This year, pro football is celebrating the creation of the American Football League some 50 seasons ago. Over the rest of the year, we will bring you some moments from the AFL’s history book
On August 3, 1959, Lamar Hunt announced he had a playmate for his new football league.
In Houston, Hunt was joined by K.S. “Bud” Adams for a Monday night announcement of the second franchise in the American Football League. The event was held in the board room of Adam’s Ada Oil Company.
In fact, it was at this announcement that the league was called the American Football League for the first time.
Adams was 36 years old but he was easily the oldest owner in the new league, since Hunt had just turned 27 the day before the Houston announcement.
The path both men took to the NFL was very similar. In 1959, Adams tried to buy the struggling Chicago Cardinals franchise and he planned to move them to Houston. When that effort failed, Adams tried to get an NFL expansion team. He was turned down. A few days after that brush off by the established league, Adams got a call from Hunt who wanted to speak to him about a new football league. They met several times in the spring of ‘59 and Adams agreed to join Hunt.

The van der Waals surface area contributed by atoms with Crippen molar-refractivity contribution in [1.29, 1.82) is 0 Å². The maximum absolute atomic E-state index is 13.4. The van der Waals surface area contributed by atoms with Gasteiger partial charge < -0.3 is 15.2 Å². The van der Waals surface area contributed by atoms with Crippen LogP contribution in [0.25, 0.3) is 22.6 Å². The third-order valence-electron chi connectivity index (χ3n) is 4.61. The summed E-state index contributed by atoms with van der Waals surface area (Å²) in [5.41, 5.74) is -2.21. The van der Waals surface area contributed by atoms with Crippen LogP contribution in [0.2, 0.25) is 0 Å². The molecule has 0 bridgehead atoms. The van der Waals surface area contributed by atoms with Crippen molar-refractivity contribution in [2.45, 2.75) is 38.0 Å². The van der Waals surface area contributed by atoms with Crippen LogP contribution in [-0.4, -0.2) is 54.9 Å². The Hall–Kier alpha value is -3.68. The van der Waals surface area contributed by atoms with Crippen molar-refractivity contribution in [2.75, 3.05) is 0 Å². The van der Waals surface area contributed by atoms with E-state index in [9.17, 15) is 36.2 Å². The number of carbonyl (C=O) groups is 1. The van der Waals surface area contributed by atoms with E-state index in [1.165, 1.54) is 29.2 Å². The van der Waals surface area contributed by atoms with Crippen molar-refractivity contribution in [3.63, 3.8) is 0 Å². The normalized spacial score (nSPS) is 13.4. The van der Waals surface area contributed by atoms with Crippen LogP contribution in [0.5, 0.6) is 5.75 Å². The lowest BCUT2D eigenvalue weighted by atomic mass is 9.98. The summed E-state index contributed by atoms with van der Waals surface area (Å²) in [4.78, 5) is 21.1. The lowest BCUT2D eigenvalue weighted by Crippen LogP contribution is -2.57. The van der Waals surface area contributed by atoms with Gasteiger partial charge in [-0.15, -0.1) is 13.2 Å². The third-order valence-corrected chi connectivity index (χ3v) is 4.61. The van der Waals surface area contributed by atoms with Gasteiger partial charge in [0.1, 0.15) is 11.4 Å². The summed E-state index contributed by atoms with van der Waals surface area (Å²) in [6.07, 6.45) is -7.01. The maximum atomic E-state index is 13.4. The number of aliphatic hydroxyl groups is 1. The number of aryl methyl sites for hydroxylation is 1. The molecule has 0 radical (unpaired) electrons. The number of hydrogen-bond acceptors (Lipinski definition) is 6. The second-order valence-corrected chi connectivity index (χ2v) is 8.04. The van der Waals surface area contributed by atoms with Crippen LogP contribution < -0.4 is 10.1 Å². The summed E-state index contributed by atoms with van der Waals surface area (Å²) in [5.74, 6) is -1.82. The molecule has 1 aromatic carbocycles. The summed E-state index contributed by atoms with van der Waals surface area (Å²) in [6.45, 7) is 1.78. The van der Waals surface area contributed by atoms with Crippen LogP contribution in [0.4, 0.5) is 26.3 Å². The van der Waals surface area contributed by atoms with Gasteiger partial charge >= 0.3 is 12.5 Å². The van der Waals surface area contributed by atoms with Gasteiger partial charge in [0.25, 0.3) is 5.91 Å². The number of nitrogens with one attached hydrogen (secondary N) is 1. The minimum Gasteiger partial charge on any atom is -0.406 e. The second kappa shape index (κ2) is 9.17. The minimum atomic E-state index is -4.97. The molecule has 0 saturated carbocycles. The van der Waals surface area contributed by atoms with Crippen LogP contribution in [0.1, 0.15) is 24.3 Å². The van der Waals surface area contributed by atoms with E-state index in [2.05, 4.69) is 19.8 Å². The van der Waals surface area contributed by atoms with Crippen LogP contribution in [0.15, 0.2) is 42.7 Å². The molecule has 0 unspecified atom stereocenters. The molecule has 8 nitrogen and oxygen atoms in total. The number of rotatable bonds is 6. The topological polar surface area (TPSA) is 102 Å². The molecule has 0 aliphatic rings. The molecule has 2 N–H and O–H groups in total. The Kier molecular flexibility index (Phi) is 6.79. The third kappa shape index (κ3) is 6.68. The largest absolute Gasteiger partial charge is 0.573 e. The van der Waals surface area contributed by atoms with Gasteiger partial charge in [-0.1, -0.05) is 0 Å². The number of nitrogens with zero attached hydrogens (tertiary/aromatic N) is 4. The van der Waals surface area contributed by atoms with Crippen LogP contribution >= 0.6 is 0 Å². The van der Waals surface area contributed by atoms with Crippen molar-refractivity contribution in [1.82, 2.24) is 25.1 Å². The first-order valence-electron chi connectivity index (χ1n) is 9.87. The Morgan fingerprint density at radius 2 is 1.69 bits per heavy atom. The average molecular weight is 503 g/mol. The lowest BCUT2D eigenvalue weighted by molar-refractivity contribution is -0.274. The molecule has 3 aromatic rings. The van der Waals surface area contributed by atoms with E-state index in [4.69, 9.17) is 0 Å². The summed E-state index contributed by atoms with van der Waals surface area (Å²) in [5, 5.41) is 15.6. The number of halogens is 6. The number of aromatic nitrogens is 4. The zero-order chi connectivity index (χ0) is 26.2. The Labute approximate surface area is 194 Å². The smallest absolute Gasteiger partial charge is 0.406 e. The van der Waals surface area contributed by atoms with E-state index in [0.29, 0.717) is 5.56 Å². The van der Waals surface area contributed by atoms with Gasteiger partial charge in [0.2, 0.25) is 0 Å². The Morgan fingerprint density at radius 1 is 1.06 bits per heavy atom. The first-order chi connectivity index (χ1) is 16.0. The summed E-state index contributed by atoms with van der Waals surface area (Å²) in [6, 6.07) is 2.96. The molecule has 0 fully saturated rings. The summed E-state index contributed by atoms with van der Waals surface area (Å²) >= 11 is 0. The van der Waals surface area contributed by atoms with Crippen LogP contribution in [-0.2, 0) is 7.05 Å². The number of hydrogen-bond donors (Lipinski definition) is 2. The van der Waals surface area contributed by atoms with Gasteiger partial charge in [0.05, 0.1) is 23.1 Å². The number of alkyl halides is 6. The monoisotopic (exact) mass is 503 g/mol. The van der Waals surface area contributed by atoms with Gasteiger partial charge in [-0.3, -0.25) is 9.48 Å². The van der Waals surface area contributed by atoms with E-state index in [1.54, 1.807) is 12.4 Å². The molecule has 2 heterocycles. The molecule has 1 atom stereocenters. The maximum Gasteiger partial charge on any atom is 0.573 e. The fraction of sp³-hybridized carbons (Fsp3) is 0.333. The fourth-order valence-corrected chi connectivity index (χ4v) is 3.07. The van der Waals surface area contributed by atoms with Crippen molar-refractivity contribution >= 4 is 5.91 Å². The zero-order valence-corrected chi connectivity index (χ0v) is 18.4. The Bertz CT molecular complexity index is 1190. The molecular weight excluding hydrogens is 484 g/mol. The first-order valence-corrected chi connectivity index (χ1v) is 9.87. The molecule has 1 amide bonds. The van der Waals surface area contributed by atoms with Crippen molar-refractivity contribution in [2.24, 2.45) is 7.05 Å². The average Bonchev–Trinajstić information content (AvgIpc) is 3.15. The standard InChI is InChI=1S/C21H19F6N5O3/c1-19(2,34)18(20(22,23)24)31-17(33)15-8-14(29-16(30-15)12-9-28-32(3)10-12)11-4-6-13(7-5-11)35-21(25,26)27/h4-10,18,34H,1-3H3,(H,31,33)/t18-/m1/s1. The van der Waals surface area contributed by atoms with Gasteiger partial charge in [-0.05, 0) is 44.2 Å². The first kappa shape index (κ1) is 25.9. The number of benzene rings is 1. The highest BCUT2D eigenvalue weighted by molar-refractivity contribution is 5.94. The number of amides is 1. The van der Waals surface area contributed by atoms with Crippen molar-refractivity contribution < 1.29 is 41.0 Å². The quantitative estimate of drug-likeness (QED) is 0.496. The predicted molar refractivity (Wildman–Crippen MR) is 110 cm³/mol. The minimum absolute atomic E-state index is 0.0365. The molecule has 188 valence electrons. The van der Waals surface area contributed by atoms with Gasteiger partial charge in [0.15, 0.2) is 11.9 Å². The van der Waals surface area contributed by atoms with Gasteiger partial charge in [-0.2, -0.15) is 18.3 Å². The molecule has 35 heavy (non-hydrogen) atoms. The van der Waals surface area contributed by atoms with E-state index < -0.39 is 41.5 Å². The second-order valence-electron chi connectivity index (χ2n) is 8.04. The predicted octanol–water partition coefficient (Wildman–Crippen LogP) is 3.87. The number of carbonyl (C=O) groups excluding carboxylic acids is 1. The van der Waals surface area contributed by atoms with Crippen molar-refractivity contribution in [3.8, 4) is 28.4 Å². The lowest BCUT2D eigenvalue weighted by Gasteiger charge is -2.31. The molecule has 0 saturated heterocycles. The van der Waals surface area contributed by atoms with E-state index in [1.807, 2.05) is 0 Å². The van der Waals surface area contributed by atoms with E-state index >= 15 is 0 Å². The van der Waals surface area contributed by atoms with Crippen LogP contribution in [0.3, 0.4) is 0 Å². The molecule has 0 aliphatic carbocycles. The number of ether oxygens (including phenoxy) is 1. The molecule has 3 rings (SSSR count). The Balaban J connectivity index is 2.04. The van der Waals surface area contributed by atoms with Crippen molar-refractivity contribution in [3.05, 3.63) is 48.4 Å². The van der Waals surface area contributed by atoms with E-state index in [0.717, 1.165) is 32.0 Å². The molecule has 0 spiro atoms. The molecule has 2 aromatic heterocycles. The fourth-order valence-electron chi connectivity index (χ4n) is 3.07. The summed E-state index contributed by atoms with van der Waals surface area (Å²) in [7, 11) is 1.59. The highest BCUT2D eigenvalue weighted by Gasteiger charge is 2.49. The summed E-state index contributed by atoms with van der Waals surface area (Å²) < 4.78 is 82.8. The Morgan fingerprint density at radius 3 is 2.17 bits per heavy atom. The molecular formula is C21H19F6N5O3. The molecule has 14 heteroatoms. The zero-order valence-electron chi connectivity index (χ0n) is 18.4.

A graduate of the University of Kansas, Adams was the president of Ada Oil and he was the son of H.S. Adams, who at the time was chairman of the board of the Phillips Petroleum Company. He said that night that he was going to seek use of the 70,000-seat Rice Stadium for the 1960 season. Adams expected a new stadium to be completed in Harris County for the 1961 season.
Rice University ultimately refused Adams’ request to use their building and the Oilers ended up playing in Jeppesen Stadium, a small stadium that was on the grounds of the University of Houston, but was used at that time only by the Houston Independent School District. Adams leased the stadium from the school district and financed numerous improvements, including expanding seat capacity to 36,000.
The Oilers played at Jeppesen Stadium through the 1964 season. That included the overtime AFL Championship Game in December 1962 when the Texans beat the Oilers for the title.
All that was nothing more than dreams for a couple of oil kids on that night in 1959. Hunt told the folks in Houston at the announcement: “This definitely will not be a rebel league, nor a minor league. We will be full-time big league professional football.”
He also announced that within 30 days owners of teams in Los Angeles, New York, Denver and Minneapolis would be announced.